In his third season, sharemilker and Ravensdown shareholder James Barbour takes us through the farm’s approach to nutrient management.
For a farmer, the soil is the base of everything you do. How much time, however, should you spend tending to your soil to make sure it remains in the best condition to produce quality feed for your animals?
To get the most from your land, it’s important to understand your soil and treat it correctly. Do so, and you will be rewarded with high-quality feed to raise happy and healthy stock – making your farming experience more profitable and enjoyable.
Healthy soil allows air to circulate and water to seep through it. Plants growing in healthy soil have dense root mass meaning more access to soil nutrients, air and water. Plants growing with a deep root system are also more likely to remain resilient under dry conditions and return to full life when conditions improve. In healthy soil, plants utilise nutrients well and achieve quality production with full yield potential.
To achieve and maintain soil health, one must first have a thorough understanding of its present condition and then undertake an assessment of the soil’s physical, chemical and biological components. Following this analysis, farmers must take effective steps to improve soil quality to achieve farm productivity and meet environmental goals.
Assessing your soil
Soil health is commonly assessed by digging a spade full of soil and examining the colour, smell, structure and texture; as well as the roots, soil life and other organic matter present in the soil.
Soil is made up of sand, silt and clay, and the variation in the proportion of these components will determine the textural class of the soil. To quickly understand the soil type on your land, you can take a small amount of dry soil and add water to see how solid it becomes when squeezing it in your hand. If your soil remains loose and falls apart you have more sandy or coarse textured soil. Whereas, if rubbed, a fine-textured clay soil will usually create a long ribbon, while silty soil feels smooth and can form easily into balls or other shapes in your hand. Soil texture will influence the available water-holding capacity, water movement through the soil, soil strength, how easily pollutants can leach into groundwater, and the natural soil fertility. For example, coarse-textured soils have large pores making it highly permeable, which allow the water to move rapidly through the pore system.
Keeping soil healthy
To keep the soil healthy, good structure is required as it impacts many soil functions like soil aeration, storage and transmission of water, nutrient cycling, root growth, susceptibility to soil erosion and nutrient loss. Soil structure refers to how particles of soil are grouped together by physical, chemical, and biological processes and is an important component in forming fine soil aggregates: a term used to describe groups of soil particles that bind to each other more strongly than to adjacent particles. Soil organic matter and soil life also support the formation of aggregates. They create a larger number of pores within and between aggregates, making the soil more friable and crumbling. These pores maintain the correct balance of air and water to support the existence of soil organisms like microbes and earthworms and create the right environment for plant roots to grow and search for plant nutrients.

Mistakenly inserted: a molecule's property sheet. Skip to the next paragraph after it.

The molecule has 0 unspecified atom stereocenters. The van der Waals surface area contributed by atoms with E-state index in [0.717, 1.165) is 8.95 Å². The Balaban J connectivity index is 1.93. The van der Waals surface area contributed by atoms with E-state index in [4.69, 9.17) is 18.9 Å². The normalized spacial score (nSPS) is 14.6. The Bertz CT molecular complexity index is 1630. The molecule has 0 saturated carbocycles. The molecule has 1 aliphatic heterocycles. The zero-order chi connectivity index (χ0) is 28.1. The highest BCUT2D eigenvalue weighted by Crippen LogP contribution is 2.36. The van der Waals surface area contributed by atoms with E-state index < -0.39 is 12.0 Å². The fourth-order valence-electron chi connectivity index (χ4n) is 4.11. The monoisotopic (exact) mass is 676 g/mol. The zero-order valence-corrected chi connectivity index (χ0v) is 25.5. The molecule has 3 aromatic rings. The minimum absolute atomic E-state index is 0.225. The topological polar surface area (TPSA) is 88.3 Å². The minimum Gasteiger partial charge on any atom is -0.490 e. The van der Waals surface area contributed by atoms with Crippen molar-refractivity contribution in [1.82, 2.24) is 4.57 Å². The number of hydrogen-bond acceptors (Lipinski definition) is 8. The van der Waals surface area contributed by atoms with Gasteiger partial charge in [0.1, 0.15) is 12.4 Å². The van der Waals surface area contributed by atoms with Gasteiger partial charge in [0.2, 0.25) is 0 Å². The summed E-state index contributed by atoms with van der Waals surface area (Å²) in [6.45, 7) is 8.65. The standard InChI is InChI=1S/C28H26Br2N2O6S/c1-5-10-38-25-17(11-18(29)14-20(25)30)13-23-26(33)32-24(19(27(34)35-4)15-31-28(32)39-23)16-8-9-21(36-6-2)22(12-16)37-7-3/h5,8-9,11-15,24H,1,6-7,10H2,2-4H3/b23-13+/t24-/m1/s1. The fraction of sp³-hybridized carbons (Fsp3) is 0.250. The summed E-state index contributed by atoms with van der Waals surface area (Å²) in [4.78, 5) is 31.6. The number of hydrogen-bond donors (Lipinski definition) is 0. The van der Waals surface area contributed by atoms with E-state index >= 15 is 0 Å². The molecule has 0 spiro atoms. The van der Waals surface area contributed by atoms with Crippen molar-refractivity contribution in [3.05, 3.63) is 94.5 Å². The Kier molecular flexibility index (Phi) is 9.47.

If the soil is lacking in nutrients, then it’s important to apply fertiliser which contains the necessary chemicals that the soil is deficient in. It’s also important to maintain the optimal soil nutrients as per soil type, such as Olsen P (a measure of plant available phosphorus) around 20-30 mg/l for Ash and Sedimentary soils and 30-45 mg/l for Pumice and Peat soils and minimise or avoid nutrient applications which are already present and plentiful in the soil.
Understanding your farm
Maintaining soil nutrient balance and correcting soil fertility are critical for optimal plant growth. It’s also important to measure the current soil nutrient status to assess whether a farm is in the maintenance or development stage.
Details of soil testing, fertiliser and crop history and farm management practices are beneficial in assessing changes in the status of soil nutrients. Herbage testing always complements soil testing too, because it will help in the process of understanding the movement of nutrients from soil to plants and plants to animals. It’ll also provide a better overall picture of the farm nutrient status for an improved fertiliser programme and to keep stock healthy.
Once you identify the type of soils and its characteristics at your farm, use a farm map and mark the boundary of those identified soils. By doing so, you will know the character of soil belonging to different paddocks or blocks of the farm. This is vital as it will affect your decision making on which crops will grow well, and what actions you need to take to get the most from your soil and to keep it healthy.
Remember to protect and monitor your land and soil to ensure it remains healthy and productive. Managing soils can be complex and your soil’s needs will change between the seasons and depend on what crops you choose to grow. Getting the basics right, however, will set you up for success.
To identify the soil types that exist on your farm, it is best to speak with local agronomists, such as Terra Care’s technical field consultants, who will be able to provide expert analysis and advise on the correct actions to take.
• Dr Tony Joseph heads product research and development at Terra Care.